As an archive, the Muslims in Canada Archives (MiCA) preserves forgotten histories of Muslims in Canada. While not all Palestinians are Muslim, Palestine has a continuous presence in the minds of many Muslims in Canada. Over the past 2 weeks, MiCA’s archivists have combed through the collection and found records that document the various ways in which the topic of Palestine – its people, place, and land – are related to, felt with, and advocated for across the country.
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We turn to the bulletins, conference programs, newspapers and policy reports in our collection to highlight these underrepresented stories. How have Muslims in Canada advocated for Palestine and Palestinians? What actions have new migrant communities in Canada undertaken when war breaks out abroad? Can archival records inspire people to envision more just and liberated futures? Through the emotional range that the documents showcase– from grief to hope – we invite you to consider the value of the archives in contextualizing this transnational relationship for Muslim Canadians.
Left: The Muslim Tribune, June 1998. Courtesy of Naseer (Irfan) Syed fonds. Centre: The Muslim Tribune, June 2000. Courtesy of Naseer (Irfan) Syed fonds. Right: Islam Canada, Volume 7, No. 4, February 1979. Courtesy of Ahmet Fuad Sahin fonds.
Through articles and images, Muslim Canadian publications, such as Crescent International, The Muslim Tribune and Islam Canada, express concerns about “occupation”,“forced displacement”, and “ethnic cleansing”.They also bring attention to the global military industrial complex’s economic stakes in Israel’s defense capacities. The February 1982 issue of Crescent International, highlights the market competition between Northrop, McDonnell Douglas, and General Dynamics to secure contracts for Israel’s military.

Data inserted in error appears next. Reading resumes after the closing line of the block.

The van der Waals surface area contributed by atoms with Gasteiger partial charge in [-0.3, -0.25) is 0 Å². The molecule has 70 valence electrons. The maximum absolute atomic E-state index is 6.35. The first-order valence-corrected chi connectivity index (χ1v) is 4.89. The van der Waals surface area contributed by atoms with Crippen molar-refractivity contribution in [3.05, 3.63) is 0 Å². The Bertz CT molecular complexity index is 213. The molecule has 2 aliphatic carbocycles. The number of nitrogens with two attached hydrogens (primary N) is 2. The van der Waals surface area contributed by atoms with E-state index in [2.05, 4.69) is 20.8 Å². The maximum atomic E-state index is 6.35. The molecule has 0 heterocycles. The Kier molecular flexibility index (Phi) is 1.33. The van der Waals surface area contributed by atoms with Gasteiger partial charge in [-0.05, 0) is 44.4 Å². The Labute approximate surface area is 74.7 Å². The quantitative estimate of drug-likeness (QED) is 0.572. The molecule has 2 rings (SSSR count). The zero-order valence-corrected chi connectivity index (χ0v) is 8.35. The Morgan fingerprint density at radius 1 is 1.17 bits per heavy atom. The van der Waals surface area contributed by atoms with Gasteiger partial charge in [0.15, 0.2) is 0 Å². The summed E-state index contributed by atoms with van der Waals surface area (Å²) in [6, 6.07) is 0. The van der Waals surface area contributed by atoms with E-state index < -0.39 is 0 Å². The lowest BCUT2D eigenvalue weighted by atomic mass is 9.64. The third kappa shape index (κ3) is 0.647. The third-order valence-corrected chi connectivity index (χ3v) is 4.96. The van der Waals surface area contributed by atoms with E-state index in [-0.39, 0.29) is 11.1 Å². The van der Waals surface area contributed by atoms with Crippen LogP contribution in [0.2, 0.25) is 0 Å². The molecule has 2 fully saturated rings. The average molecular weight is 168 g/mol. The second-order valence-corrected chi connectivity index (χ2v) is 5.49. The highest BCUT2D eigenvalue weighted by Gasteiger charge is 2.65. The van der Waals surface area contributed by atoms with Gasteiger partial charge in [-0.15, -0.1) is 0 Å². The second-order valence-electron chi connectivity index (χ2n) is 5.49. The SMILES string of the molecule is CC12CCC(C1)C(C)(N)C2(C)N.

At the University of Toronto, the Muslims Student Association’s newsletter, The Muslim Voice, invoked the term “apartheid” in 1995 to characterize the living and working conditions of Palestinians. The FAQ-style articles offered students the tools to advocate against colonial and imperial violence from Palestine to Iraq and beyond.
Other stories point to the multifaith and multiethnic nature of solidarity and advocacy work. In Spring 2002, Imprint, a Toronto-based multiethnic newspaper published the stories of Muslim community organizations condemning antisemitic acts of violence. In the same issue, Sarah Shields’ op-ed traced the lessons passed down from her father, a rabbi whose life's work was dedicated to equity and social care. Invoking Jewish teachings on justice, Shields names the plight of Palestinians as one of the injustices she was raised to stand against.
Left: Imprint, May 16, 2002. Courtesy of Naseer (Irfan) Syed fonds. Right: Imprint, May 16, 2002. Courtesy of Naseer (Irfan) Syed fonds.
MiCA’s records also offer a window into the activism that communities in Canada undertook to combat violence and promote change. In 2008, the Canadian Arab Federation (CAF) hosted “Shattering the Wall: Mobilization through Civic Participation”, a conference commemorating the 60th anniversary of the Palestinian Nakba (catastrophe) – the Arabic term many use to describe the mass displacement of Palestinians.
Canadian Arab Federation, 2008. Courtesy of Naseer (Irfan) Syed fonds.
When read alongside other MiCA records on war in Afghanistan and Darfur, and humanitarian aid in Gaza, these pamphlets, policy briefs and newsletters underscore the efforts of individuals and communities invested in justice and peace. As the archival records show, Muslims in Canada have long been keeping mind of Palestine, socially and politically, while offering space to reconsider dominant narratives and document transnational relationships.
Left: Canadian Arab Federation, 2008. Courtesy of Naseer (Irfan) Syed fonds. Right: Canadian Arab Federation. Naseer (Irfan) Syed fonds.